I needed someone like you back then. I’m sure your writing will be a big help to many people who are starting on their female journey.

    Thanks for posting.


  2. Jocelyn, thanks for sharing your thoughts!

    The first outings are truly life-changing and I’m sure that we all have our own stories to tell both in terms of the highs we’ve experienced and the risks we’ve taken! But it’s great that we can share our experiences in a forum like this and, as I’ve said before, it was reading your experiences that encouraged me to take my own steps into the outside world – there’s something quite magical about finally overcoming our fears and being out & about and mingling with the crowds isn’t there?

    Thank you as always for your friendship and support.

  3. Good afternoon Amanda,
    You should think about incapsulating Crossdressing 101 into a book. You are so well written I’m sure it would be hit in our community, If not else where. I ordered a book not that long ago that was highly recommended by a friend when I told her my wife and I were seeing a counselor. She thought both of us would get a lot out of it, it’s called “My husband wears my clothes”. Some of us hear on Kandi’s land may have heard of it. So I’m excited about it’s arrival. Maybe I’ll fill you all in once I’ve read it.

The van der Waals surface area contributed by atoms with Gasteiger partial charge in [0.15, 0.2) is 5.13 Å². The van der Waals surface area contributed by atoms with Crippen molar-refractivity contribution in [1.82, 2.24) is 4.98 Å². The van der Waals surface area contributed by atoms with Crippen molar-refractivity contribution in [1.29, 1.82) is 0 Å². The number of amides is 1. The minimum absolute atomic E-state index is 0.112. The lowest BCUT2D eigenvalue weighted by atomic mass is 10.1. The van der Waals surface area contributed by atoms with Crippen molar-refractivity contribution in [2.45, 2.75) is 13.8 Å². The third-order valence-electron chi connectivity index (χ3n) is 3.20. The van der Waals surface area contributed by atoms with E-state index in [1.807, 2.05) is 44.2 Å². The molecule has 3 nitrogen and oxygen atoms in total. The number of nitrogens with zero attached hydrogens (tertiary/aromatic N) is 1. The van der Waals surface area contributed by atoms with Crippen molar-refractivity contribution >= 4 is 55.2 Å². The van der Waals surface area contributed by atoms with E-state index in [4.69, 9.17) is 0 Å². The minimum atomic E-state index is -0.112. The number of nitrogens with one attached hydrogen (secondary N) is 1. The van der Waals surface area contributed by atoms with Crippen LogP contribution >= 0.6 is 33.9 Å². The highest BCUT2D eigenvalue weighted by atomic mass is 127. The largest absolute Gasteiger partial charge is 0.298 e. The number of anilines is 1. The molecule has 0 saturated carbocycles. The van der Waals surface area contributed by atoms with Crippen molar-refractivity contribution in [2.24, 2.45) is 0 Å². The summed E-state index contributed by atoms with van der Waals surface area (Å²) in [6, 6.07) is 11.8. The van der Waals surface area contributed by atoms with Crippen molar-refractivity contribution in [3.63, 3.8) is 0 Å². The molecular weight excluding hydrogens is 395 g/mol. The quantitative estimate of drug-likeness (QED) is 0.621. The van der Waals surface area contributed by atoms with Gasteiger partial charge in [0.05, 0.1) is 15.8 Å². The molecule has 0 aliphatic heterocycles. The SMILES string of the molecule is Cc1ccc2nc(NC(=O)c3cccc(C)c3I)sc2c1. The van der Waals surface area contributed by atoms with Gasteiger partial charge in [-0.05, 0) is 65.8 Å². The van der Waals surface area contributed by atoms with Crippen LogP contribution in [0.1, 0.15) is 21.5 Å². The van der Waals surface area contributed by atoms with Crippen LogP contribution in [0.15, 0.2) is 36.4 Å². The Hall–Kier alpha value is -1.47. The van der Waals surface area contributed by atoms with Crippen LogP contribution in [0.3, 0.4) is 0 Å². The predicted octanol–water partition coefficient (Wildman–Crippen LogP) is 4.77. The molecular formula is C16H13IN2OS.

Back to your post though, us blondes are so easily distracted, another well written part of Crossdressing 101. I’m sure there are already a lot of ladies out there saying thank you Amanda, you’ve been a huge help to our community.


    1. Trish, thank you for the compliments! Sadly, whilst I’m certain that Mrs A would feel thrilled to be married to a best selling author, she may not be quite so thrilled when she discovers where my particular sphere of expertise lies, particularly when she realises that it’s been written from direct experience in the field! Of course, being married to a CDer brings many advantages to a wife but many don’t realise exactly how lucky they are, Mrs A included!

      So fortunately for Kandi, Kandi’s Land will remain the sole destination for those who seek my wisdom (and shake their heads in despair over my delusion!!).